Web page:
Richie Porte admits that he went into a “dark place” psychologically after he crashed out on stage nine of the Tour de France in July for the second year in a row.
“To recover physically has been easier than emotionally,” said Porte on August 6, three weeks after he exited the Tour.
Porte, whose wife Gemma gave birth to their baby boy Luca in June, added, “As soon as it happened I realised I fractured my collar bone. Then it hit me … All that preparation and time away from the new born baby was for nothing.”
The biggest injury that the BMC team leader faced was psychological; for the disappointment of crashing out for the second year in a row, and the lingering sense of what could have been as the Tour unravelled in favour of his former British Sky teammate, Welshman Geraint Thomas, who won.
“Watching the Tour, how it panned out. How Fabio Baldato [BMC sports director] and I talked about how Sky will be dominating … I could have been well up for that,” Porte said.
The Australian concedes he found: “the first couple of weeks [after the Tour] … hard, not being able to train and getting down in the dumps and thinking of eating food, and stuff like that.
“The disappointment from a professional point of view was absolutely terrible. I am not going to lie. I was in a pretty dark place for a while …”
“It is probably still a hard one to take, probably the most difficult and hardest one of my career,” said Porte.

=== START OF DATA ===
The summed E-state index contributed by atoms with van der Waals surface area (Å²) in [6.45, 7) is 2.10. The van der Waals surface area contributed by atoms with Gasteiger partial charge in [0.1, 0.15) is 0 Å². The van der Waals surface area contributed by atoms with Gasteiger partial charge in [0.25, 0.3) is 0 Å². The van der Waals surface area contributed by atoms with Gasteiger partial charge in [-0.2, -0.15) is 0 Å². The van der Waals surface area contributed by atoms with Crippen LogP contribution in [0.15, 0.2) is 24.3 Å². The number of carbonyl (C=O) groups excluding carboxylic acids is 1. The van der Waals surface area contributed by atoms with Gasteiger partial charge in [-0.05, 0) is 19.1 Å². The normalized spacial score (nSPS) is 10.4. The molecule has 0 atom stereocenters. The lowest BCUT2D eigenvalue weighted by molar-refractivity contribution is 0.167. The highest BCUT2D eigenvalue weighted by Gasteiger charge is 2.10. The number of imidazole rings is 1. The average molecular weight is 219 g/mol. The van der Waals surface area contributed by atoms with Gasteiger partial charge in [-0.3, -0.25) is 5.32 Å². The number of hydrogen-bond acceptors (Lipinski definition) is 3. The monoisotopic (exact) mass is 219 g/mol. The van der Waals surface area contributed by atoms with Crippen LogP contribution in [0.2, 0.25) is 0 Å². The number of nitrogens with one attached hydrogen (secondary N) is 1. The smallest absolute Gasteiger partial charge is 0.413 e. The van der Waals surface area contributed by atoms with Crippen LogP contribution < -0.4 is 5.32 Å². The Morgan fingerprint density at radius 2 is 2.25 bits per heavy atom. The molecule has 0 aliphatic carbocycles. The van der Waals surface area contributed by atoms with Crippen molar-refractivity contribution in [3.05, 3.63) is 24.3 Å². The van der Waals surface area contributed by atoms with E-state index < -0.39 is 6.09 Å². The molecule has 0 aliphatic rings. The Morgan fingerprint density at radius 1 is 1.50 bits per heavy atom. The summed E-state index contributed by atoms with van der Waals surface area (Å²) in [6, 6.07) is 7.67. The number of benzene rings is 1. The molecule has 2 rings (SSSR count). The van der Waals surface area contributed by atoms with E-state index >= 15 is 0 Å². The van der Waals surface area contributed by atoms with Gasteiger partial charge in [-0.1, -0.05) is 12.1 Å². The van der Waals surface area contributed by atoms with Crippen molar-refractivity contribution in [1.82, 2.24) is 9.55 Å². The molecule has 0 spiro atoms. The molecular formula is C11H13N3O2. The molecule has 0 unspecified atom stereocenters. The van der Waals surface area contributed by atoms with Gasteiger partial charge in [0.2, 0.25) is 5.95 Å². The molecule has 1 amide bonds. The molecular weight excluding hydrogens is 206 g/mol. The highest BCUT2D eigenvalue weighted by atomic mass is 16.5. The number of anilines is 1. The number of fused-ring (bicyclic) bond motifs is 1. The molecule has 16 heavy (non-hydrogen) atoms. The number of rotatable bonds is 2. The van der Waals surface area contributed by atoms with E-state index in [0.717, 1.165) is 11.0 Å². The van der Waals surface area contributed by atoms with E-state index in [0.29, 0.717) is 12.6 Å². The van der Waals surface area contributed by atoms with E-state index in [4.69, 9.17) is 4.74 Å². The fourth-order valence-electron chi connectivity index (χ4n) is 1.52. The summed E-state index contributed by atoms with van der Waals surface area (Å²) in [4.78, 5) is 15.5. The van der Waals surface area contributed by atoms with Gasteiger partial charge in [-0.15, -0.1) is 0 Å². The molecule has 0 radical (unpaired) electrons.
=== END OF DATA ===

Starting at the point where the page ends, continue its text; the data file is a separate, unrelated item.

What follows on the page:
Porte also knows that at 33 he is chasing ‘Father Time’ in his bid to win the Tour. His best place so far was fifth in 2016. However, he is drawing some hope from Cadel Evans who in 2011 became Australia’s first and still only Tour de France winner.
“Cadel did it when he was 34,” Porte said. “Other guys podiumed in grand tours when they were a bit older. But going forward, definitely, the opportunity is closing.”
Speaking openly about emotions should be lauded
By no means does Porte think he is alone in wrestling with such the heartbreak of not finishing the Tour. From the 176 riders who started, only 145 reached the finish in Paris on July 29.
Neither was Porte the only Tour contender to bow out as he did. Colombian Rigoberto ‘Rigo’ Uran (EF Education First-Drapac), who was runner-up to Froome last year, withdrew before stage 12 due to injuries sustained in a crash on stage nine. And the Italian Vincenzo Nibali (Bahrain-Merida), the 2014 Tour champion, withdrew after stage 12 to l’Alpe d’Huez due to a fractured vertebra he sustained in a crash near the finish.
Every rider who failed to finish the Tour de France due to crashes or other set-backs would have been devastated. All would have started the race with specific objectives and goals, and fuelled by as much motivation as any overall Tour contender.
Hence, hearing Porte speak candidly of his despair, rather than mask it to avoid being seen as emotionally vulnerable – so often the approach in sport – should be lauded.
Recognising his understandable emotion for such a devastating set-back will help Porte move on. In turn, that he spoke openly of it may help others handle similar feelings, too.
The knock-on effect for other riders
Of course, it’s not only riders who have to abandon the Tour who are impacted by their departure. It is particularly hard for teammates of a departed team leader to pick up the pieces of a Tour campaign, as Australians Simon Gerrans, Simon Clarke and Heinrich Haussler experienced.